Thirdly, all public servants on dedicated phone details undergo an English speaking assessment (and I'm afraid you'll have to take my word for it that some of the worse telephonists have been weeded out). The merits of this scheme I'll leave you to determine, but in defence of my fellow public servant, I will perhaps suggest this as to her shocked incredulity about your proposal to vote against the government at the next election: not many people suggest such a course of action. Instead, what we generally get are graphic stories about how people are going to track us down and put a bullet through our heads, how they're going to hack our families into little pieces with chainsaws while making us watch, how they're going to blow up the building we work at, how we're lazy, incompetent, useless, pathetic, moronic grubs that the world would be better without. We get stalked by people on a semi-regular basis, tires get slashed and property damaged. So when someone seems amazed that you might in fact 'vote for the other guy' instead of doing any of the above, then it is a sense of bemused, profound and inexpressible relief that motivates it.

Finally, apologies once more. Sounds as though you've had a rough experience.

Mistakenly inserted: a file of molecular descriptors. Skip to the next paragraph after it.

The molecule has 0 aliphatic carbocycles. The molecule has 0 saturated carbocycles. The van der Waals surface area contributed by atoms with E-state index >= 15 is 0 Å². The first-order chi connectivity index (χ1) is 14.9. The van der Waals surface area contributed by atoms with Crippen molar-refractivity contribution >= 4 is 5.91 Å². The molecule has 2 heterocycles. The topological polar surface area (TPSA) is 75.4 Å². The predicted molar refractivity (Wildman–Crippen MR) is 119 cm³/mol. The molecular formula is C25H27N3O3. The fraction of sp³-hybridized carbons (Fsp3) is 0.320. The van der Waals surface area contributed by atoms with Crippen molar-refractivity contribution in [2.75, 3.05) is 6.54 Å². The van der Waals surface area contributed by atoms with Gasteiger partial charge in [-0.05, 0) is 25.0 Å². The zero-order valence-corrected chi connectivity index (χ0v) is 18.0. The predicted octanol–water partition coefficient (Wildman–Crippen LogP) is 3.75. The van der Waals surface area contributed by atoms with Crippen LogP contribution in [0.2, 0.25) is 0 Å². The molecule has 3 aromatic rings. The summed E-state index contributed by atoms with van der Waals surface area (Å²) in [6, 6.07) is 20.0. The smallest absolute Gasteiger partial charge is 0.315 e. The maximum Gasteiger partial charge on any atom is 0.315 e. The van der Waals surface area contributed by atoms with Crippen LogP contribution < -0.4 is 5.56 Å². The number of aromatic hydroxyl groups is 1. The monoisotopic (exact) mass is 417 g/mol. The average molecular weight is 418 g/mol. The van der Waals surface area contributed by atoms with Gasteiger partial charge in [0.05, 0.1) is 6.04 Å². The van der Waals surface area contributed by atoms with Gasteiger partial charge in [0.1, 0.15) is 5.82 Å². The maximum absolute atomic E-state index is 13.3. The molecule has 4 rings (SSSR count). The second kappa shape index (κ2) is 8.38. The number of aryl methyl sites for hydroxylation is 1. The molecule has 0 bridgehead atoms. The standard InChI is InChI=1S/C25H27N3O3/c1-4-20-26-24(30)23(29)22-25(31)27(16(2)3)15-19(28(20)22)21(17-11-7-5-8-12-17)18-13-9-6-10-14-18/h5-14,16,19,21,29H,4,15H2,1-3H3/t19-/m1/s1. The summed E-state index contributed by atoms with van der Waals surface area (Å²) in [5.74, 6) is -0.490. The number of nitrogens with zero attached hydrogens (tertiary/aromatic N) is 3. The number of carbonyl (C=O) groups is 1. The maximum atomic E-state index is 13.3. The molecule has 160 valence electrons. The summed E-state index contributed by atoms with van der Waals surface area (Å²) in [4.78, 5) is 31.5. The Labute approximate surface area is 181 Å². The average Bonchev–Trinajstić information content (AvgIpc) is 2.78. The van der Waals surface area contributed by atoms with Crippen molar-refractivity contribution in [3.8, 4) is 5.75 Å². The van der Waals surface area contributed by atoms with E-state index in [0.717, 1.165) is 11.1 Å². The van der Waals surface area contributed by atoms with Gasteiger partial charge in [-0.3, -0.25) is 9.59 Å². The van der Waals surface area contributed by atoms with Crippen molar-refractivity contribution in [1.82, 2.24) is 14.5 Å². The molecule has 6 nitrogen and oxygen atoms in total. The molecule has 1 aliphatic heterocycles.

Cheers,

Azak.

Steve at the Pub said...

Azak, thank you for your deep apologies. Nice to know. You then proceed as if the process may have some merits.

It has no merits.

If a gambler wins more than $10,000 I must report it, and identify the winner. Simple.

If someone wins more than $10,000 I tell 'em "no ID no payment" then copy their driver's licence number & their name onto a form, & post that form to Austrac. Simple. Or it should be.

All the rest of the Austrac nonsense is surplus. The annual form is a laugh, like every other publican I know, I tick my way through choosing answers not because they are true, but because they are the most likely to not bring any follow up questions.

I would be very surprised (please correct me if I am wrong) if a publican, or indeed any holder of a gambling licence AND also a liquor licence (remember, we have passed a character probity test) would make death threats, stalking threats, or any form of physical threat, over the telephone, to a public servant, or to any other person.

Very surprised indeed.

Filling out a form online is not a concept beyond publicans, the law says we must have an internet connection, possess proficiency with basic software and internet use, and have an email address (registered with the state government - if only Austrac's forms were as simple as the "register your email address" form)

P.S. I found only one spelling error in your posted comment. Well done!